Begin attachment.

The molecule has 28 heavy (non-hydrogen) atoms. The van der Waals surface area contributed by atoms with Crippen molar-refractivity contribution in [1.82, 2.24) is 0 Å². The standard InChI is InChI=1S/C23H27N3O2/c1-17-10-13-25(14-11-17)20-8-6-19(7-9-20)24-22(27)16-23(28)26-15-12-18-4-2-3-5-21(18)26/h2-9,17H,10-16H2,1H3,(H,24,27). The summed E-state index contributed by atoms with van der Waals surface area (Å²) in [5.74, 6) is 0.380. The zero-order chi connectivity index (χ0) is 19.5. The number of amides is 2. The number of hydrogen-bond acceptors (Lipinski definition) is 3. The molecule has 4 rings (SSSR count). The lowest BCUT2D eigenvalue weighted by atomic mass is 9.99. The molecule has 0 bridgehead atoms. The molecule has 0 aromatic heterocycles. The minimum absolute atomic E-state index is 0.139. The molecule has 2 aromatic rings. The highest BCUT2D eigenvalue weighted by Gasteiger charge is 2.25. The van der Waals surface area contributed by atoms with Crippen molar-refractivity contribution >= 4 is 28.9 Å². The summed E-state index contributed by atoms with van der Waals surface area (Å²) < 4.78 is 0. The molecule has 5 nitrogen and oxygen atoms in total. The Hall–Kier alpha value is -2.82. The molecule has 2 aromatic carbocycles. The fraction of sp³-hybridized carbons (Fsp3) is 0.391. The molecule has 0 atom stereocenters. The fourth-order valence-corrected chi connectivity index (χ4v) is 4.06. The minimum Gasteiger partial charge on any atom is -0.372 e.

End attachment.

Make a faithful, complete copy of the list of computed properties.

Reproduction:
The molecule has 28 heavy (non-hydrogen) atoms. The van der Waals surface area contributed by atoms with Crippen molar-refractivity contribution in [1.82, 2.24) is 0 Å². The standard InChI is InChI=1S/C23H27N3O2/c1-17-10-13-25(14-11-17)20-8-6-19(7-9-20)24-22(27)16-23(28)26-15-12-18-4-2-3-5-21(18)26/h2-9,17H,10-16H2,1H3,(H,24,27). The summed E-state index contributed by atoms with van der Waals surface area (Å²) in [5.74, 6) is 0.380. The zero-order chi connectivity index (χ0) is 19.5. The number of amides is 2. The number of hydrogen-bond acceptors (Lipinski definition) is 3. The molecule has 4 rings (SSSR count). The lowest BCUT2D eigenvalue weighted by atomic mass is 9.99. The molecule has 0 bridgehead atoms. The molecule has 0 aromatic heterocycles. The minimum absolute atomic E-state index is 0.139. The molecule has 2 aromatic rings. The highest BCUT2D eigenvalue weighted by Gasteiger charge is 2.25. The van der Waals surface area contributed by atoms with Crippen molar-refractivity contribution >= 4 is 28.9 Å². The summed E-state index contributed by atoms with van der Waals surface area (Å²) < 4.78 is 0. The molecule has 5 nitrogen and oxygen atoms in total. The Hall–Kier alpha value is -2.82. The molecule has 2 aromatic carbocycles. The fraction of sp³-hybridized carbons (Fsp3) is 0.391. The molecule has 0 atom stereocenters. The fourth-order valence-corrected chi connectivity index (χ4v) is 4.06. The minimum Gasteiger partial charge on any atom is -0.372 e.